In Bobelian’s telling, the Senate’s bitter attacks on Fortas in summer 1968 represented nothing less than a marshaling of the forces of reaction that would transform the Supreme Court and America’s national politics in the half-century to come.
The violent response to the Fortas nomination wasn’t really about the flagrant overreach of a president pushing the promotion of a justice to whom he was too close for comfort. Though that accusation was accurate, and though Fortas wasn’t particularly forthcoming about it in the hearings, Johnson’s purported over-the-line political intimacy with Fortas hardly would have mattered a few months later following Johnson’s retreat to his Texas ranch at the end of his term.
What’s more, as Bobelian makes clear, Johnson floated Thornberry’s prospective nomination (not even triggered until Fortas theoretically moved up into Warren’s seat), as a sop to Southern senators rather than a boost to a Hill Country protégé. Cronyism was not the issue that turned the tide in the Fortas confirmation hearings.
Rather, the hearings essentially put Associate Justice Fortas on trial for the entire leftward drift of the Supreme Court since the ascension of California governor Earl Warren to Chief Justice in 1953 under President Dwight David Eisenhower. The Republican President famously called Warren’s nomination “the biggest damn fool decision I ever made.”
Though the landmark Brown v. Board of Education (1954) case that declared school segregation and the prevailing doctrine of “separate but equal” unconstitutional quickly made the Warren court public enemy #1 in the eyes of Southern senators and most of their constituents, Brown was just the beginning.
In the decade-plus that followed, the Warren court had handed down a number of pivotal and similarly controversial decisions guaranteeing due process for criminal defendants, weakening the Smith Act that had enabled the McCarthy-era Congress to attack suspected Communists with virtual impunity, banning institutionally sanctioned prayer in public schools, and enforcing congressional reapportionment to affirm the principal of “one person, one vote.”
Earl Warren submitted his retirement to Lyndon Johnson in 1968 in the hope that Johnson choose his fill the position instead of LBJ’s likely successor Richard Nixon (whom Warren knew well and despised). Johnson then nominated Fortas, whom he had successfully placed on the court in 1965 in a quiet and routine hearing typical of that time.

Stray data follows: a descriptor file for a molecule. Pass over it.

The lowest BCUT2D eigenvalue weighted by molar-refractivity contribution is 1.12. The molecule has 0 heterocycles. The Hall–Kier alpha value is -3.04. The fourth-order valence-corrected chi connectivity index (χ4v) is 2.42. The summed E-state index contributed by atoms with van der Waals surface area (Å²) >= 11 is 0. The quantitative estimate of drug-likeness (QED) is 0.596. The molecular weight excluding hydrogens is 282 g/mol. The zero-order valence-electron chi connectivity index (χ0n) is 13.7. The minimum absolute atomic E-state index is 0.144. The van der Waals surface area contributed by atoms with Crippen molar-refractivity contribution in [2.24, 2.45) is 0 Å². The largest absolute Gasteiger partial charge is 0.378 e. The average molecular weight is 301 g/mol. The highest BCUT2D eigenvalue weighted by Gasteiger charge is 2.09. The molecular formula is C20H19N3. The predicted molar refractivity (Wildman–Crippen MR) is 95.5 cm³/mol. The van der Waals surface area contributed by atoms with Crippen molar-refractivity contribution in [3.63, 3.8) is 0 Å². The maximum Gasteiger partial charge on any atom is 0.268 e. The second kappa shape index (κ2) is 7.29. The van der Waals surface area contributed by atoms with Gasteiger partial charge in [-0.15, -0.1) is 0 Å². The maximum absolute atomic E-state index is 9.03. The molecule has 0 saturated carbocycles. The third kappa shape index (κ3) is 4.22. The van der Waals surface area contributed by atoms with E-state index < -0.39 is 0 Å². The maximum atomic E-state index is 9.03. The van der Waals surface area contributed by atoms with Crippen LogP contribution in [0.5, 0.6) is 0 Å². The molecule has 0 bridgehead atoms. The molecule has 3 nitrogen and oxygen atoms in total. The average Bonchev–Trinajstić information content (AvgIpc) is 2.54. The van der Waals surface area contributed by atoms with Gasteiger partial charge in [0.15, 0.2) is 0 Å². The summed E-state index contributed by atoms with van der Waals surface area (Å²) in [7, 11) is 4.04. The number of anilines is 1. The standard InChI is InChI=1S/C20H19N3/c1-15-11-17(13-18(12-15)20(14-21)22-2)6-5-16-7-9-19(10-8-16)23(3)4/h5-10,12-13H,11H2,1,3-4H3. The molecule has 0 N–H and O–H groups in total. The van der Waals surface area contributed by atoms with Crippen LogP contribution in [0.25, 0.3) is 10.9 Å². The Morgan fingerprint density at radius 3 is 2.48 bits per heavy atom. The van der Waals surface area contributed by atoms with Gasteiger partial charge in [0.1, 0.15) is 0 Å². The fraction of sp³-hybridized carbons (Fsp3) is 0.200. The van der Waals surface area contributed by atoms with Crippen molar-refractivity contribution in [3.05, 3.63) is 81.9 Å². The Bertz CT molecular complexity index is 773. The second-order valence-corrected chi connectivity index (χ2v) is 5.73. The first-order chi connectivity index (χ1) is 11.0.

Fortas’ affiliation with the Warren court was reason enough to attack him for conservative senators who held the court directly responsible for what they considered a judicially engineered social revolution. Even before the Fortas nomination was announced, as Bobelian writes, “the GOP’s southern field commander, Strom Thurmond, had vowed to the press that no matter whom Johnson picked, he would ‘emphatically’ and ‘unalterably’ oppose the selection.”
Fortas’ close association with Johnson, a Texan former Senator who had achieved the seemingly impossible—election to the presidency from a Southern state—and subsequently betrayed the region’s stalwart segregationists with the Civil Rights Act of 1964 and the Voting Rights Act of 1965, made the justice even more of a lightning rod for the stored-up bitterness of the last four years for conservatives of both parties.
Although Michigan Republican senator Robert Griffin officially led the charge against Fortas, it was the firebrand Southern senators Strom Thurmond (the first of the white supremacist Dixiecrats to see the writing on the wall and defect to the Republican party) and Democrat James Eastland who brought most of the drama to the hearings.
Furthermore, it was Lyndon Johnson’s mentor Richard Russell—the even-tempered segregationist seven-term Georgia senator for whom the Senate Office Building is named—whose conspicuous absence from the debate and failure to come to the aid of his surrogate son after years of mounting friction between them signaled the death knell of one of the most potent political alliances of the 20th century.